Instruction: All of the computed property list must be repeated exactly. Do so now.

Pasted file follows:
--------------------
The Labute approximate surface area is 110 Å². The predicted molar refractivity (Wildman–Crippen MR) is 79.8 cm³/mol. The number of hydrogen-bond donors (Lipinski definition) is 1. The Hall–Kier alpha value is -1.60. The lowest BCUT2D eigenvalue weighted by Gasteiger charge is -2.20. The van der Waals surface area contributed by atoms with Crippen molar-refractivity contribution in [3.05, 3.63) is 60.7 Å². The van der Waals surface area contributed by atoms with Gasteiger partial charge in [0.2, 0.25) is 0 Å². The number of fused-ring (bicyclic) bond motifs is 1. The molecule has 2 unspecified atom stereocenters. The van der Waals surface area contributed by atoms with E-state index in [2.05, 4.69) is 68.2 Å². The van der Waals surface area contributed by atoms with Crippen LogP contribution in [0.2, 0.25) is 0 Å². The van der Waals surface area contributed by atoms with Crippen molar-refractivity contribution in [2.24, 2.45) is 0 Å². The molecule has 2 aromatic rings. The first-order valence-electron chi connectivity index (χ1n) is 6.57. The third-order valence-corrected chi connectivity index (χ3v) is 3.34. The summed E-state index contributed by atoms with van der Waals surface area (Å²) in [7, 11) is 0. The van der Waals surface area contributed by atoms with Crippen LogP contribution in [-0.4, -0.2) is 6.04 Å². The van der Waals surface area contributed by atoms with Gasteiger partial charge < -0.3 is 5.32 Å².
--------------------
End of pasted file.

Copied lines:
The Labute approximate surface area is 110 Å². The predicted molar refractivity (Wildman–Crippen MR) is 79.8 cm³/mol. The number of hydrogen-bond donors (Lipinski definition) is 1. The Hall–Kier alpha value is -1.60. The lowest BCUT2D eigenvalue weighted by Gasteiger charge is -2.20. The van der Waals surface area contributed by atoms with Crippen molar-refractivity contribution in [3.05, 3.63) is 60.7 Å². The van der Waals surface area contributed by atoms with Gasteiger partial charge in [0.2, 0.25) is 0 Å². The number of fused-ring (bicyclic) bond motifs is 1. The molecule has 2 unspecified atom stereocenters. The van der Waals surface area contributed by atoms with E-state index in [2.05, 4.69) is 68.2 Å². The van der Waals surface area contributed by atoms with Crippen LogP contribution in [0.2, 0.25) is 0 Å². The van der Waals surface area contributed by atoms with Crippen molar-refractivity contribution in [2.24, 2.45) is 0 Å². The molecule has 2 aromatic rings. The first-order valence-electron chi connectivity index (χ1n) is 6.57. The third-order valence-corrected chi connectivity index (χ3v) is 3.34. The summed E-state index contributed by atoms with van der Waals surface area (Å²) in [7, 11) is 0. The van der Waals surface area contributed by atoms with Crippen LogP contribution in [-0.4, -0.2) is 6.04 Å². The van der Waals surface area contributed by atoms with Gasteiger partial charge < -0.3 is 5.32 Å².